Targeting the Mental Health through Indian Roots: Fighting the stigmatised beliefs with the Idiosyncrasy of the Millennials

Targeting the Mental Health through Indian Roots: Fighting the stigmatised beliefs with the Idiosyncrasy of the Millennials

“It was the best of times, it was the worst of times, it was the age of wisdom, it was the age of foolishness, it was the epoch of belief, it was the epoch of incredulity, it was the seasons of Light, it was the season of Darkness, it was the spring of hope, it was the winter of despair, we had everything before us, we had nothing before us, we were all going direct to Heaven, we were all going direct the other way—in short, the period was so far like the present period, that some of its noisiest authorities insisted on its being received, for good or for evil, in the superlative degree of comparison only”.

Charles Dickens: A Tale of Two Cities

The mental health scene in India at the dawn of the twenty-first century is a bewildering mosaic of immense impoverishment, asymmetrical distribution of scarce resources, islands of relative prosperity intermixed with vast areas of deprivation, conflicting interests and the apparent apathy of governments and the governed alike. In the context of the huge and perhaps unsustainable levels of over-population, the problems appear to be insoluble. Yet, a solution must be found if we are to survive. This calls for courage, vision and a vibrant spirit of innovation, unburdened with the obsolescent shibboleths of psychiatric mythology. We will have to get off the beaten track, and embark upon this journey without a road map to help us along. We will have to invent solutions. Do we have the technical skills required to achieve this goal? Do we have the wisdom to choose the right path? Can we now consider the importance of Mental Health? Can we step out of own shackles of stigmatised beliefs and understand that the essence of Mental health is as pivotal as physiological well-being of an individual?

Burden of mental disorders had risen over last few decades. With the recent survey of WHO claiming that every 5th person in India is suffering from a mental illness caught under the cobwebs where they are not aware about it’s existence or suffer under the shed of stigma associated with Mental illness.

Mental health is a state of well-being in which the individual realises his or her own abilities, can cope with the normal stresses of life, can work productively and is able to make a contribution to his or her community. WHO estimated that globally over 450 million people suffer from mental disorders. Currently, mental and behavioural disorders account for about 12 percent of the global burden of diseases. This is likely to increase to 15 percent by 2020. Major proportions of mental disorders come from low and middle income countries. There are lacunae in psychiatric epidemiology due to intricacy related to defining a case, sampling methodology, under reporting, stigma, lack of adequate funding and trained manpower and low priority of mental health in the health policy.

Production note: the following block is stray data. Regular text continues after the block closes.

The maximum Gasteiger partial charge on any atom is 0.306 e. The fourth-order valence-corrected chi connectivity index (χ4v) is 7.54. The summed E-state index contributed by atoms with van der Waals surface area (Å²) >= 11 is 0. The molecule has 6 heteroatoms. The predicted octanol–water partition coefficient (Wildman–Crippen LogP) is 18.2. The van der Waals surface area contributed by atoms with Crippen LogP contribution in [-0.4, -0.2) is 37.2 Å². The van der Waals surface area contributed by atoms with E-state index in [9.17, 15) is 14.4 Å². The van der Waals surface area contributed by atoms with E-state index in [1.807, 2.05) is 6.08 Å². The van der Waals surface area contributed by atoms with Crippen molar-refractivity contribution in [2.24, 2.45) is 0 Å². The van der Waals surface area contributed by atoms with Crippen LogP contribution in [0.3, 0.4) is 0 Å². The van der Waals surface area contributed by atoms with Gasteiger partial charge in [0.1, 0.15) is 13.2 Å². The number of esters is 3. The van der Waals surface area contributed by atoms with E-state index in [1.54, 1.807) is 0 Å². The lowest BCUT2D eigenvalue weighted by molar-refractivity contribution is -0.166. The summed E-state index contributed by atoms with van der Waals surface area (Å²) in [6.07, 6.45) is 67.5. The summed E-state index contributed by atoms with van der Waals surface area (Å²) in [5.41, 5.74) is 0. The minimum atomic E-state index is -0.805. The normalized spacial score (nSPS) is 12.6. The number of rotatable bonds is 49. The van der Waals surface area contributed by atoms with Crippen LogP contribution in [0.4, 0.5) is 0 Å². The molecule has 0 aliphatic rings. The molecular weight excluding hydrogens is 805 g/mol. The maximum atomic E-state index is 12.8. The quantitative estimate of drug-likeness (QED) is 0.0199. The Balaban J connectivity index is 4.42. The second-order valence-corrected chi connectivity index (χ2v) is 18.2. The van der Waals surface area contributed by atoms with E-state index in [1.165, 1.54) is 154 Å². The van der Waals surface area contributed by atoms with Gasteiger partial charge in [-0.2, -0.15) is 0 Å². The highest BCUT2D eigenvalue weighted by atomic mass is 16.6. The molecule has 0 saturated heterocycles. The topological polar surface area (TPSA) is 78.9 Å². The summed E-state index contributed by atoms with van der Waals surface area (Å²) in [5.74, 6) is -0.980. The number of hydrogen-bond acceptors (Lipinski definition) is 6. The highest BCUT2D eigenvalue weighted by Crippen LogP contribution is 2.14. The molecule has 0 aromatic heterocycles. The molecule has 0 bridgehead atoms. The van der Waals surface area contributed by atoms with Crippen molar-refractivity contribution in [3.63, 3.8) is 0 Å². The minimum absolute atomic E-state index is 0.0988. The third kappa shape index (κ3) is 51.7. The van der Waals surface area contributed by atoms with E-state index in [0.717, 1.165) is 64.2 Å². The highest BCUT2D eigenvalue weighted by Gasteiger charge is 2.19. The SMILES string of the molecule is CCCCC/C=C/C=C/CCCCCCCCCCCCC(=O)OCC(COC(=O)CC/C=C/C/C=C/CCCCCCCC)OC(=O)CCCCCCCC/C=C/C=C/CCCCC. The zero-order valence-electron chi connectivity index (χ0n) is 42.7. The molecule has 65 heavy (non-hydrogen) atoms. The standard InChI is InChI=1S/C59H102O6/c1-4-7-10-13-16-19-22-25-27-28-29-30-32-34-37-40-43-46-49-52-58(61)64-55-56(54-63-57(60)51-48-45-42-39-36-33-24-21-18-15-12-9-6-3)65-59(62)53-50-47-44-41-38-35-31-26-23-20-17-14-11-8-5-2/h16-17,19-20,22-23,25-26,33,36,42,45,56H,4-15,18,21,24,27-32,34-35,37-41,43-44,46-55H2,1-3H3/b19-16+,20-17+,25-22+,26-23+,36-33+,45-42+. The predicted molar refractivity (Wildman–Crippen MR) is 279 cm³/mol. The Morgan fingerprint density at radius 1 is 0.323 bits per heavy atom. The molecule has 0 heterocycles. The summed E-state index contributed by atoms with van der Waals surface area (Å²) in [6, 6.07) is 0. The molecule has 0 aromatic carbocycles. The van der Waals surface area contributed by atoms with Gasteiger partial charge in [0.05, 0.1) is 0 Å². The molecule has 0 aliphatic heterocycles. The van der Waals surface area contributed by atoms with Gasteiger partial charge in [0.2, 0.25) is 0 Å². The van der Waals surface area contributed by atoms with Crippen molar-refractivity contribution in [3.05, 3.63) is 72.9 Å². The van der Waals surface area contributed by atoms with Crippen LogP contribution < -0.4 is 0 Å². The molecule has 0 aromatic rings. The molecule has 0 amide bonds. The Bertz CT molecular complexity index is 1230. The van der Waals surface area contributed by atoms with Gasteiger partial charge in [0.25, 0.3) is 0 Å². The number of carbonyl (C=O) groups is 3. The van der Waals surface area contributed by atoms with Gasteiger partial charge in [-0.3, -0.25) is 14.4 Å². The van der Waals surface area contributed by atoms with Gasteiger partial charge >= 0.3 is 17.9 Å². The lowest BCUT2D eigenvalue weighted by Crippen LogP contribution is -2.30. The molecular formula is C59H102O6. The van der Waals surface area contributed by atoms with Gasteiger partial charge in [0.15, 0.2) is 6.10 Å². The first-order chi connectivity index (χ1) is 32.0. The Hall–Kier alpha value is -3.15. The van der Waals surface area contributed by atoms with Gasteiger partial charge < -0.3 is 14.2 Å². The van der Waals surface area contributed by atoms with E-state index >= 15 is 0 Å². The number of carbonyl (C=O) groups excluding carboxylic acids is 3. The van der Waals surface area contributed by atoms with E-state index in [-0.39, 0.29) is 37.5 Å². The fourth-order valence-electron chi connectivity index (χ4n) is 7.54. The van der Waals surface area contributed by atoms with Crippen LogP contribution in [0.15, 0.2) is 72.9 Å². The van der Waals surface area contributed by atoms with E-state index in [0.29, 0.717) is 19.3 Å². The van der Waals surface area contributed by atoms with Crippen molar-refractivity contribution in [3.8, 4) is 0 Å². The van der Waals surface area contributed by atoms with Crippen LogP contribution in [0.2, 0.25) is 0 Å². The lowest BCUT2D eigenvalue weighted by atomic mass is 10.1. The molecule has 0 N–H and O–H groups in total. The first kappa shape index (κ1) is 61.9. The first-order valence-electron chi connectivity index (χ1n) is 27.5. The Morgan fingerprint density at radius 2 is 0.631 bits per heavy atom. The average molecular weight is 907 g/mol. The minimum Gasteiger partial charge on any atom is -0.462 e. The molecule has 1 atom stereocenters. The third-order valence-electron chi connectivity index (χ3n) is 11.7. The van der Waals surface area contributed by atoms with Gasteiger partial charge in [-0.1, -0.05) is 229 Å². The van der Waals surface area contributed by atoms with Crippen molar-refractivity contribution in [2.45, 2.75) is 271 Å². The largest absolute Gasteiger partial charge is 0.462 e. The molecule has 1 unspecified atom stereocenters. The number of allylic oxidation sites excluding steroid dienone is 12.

A study conducted in Pune in 2012 reported the overall life time prevalence of mental disorders to be nearly 5 percent. Males were reported to be at higher risk. Major cause was depression followed by substance abuse and panic disorders.

These findings were similar to results of the meta-analysis, which estimated the prevalence of mental disorders to be 5.8 percent among the Indian population.

In 2010, a study conducted in NIMHANS, Bangalore reported that the burden of mental and behavioural disorders ranged from 9.5 to 102 per 1000 population. Reason behind such a wide range of prevalence could be that few studies had focused on isolated settings.

Another study among elderly done in South India in 2009 found the prevalence of depression to be 12.7 percent. On the contrary, the prevalence of mental disorders was reported to be as high as 26.7 percent by a study in elderly with predominant depressive disorders, dementia, generalised anxiety disorder, alcohol dependence and bipolar disorder. The prevalence of dementia was found to be 33.6 per 1000 by a study done in urban population of Kerala in 2005. Alzheimer’s disease was the most common cause (54%) followed by vascular dementia (39%). In 2000, a review of epidemiological studies estimated that the prevalence of mental disorders in India was 70.5 per 1000 in rural and 73 per 1000 in the urban population.

All these studies represent figures and facts that are objective in nature. But one can recognise the social hardships of Mental illness too. As the prevalence rates have been significantly growing each year, the share that Mental illness has in government health policies have been stagnant, the possibility of awareness has just been given to a single day celebrated as Mental health day. Campaigns might be running on an organisational levels but the stigma still runs through the lanes of Indian settlements where Spiritual healers are recognised to heal the demons found in minds of the people who need help. As many sectors fail to realise it’s importance, the share of Mental health is by far the only thing encountered in books, in number of organisations working through with motivation but scarcity of resources and with the sufferers coming out in open to talk about their tales of suffering as the only hope that others one can by far achieve through social media.

In this modern technological age, mental health is not only seen under the diagnostic categories of ICD and DSM but has been a path which each individual seeks in their lifetime. As 21st century could see many doors getting opened for the people who talk about the issues from their walks of life. One could see that the definition of Mental illness accommodates a dimension of Self-peace which each of us strives to find. And it is not surprising that we millennials are realising that a diagnostic label is not mandatory to consult psychiatric sector. Mental health is increasing it’s horizons with little steps in it’s growth. One can also see how it effects each strata of population.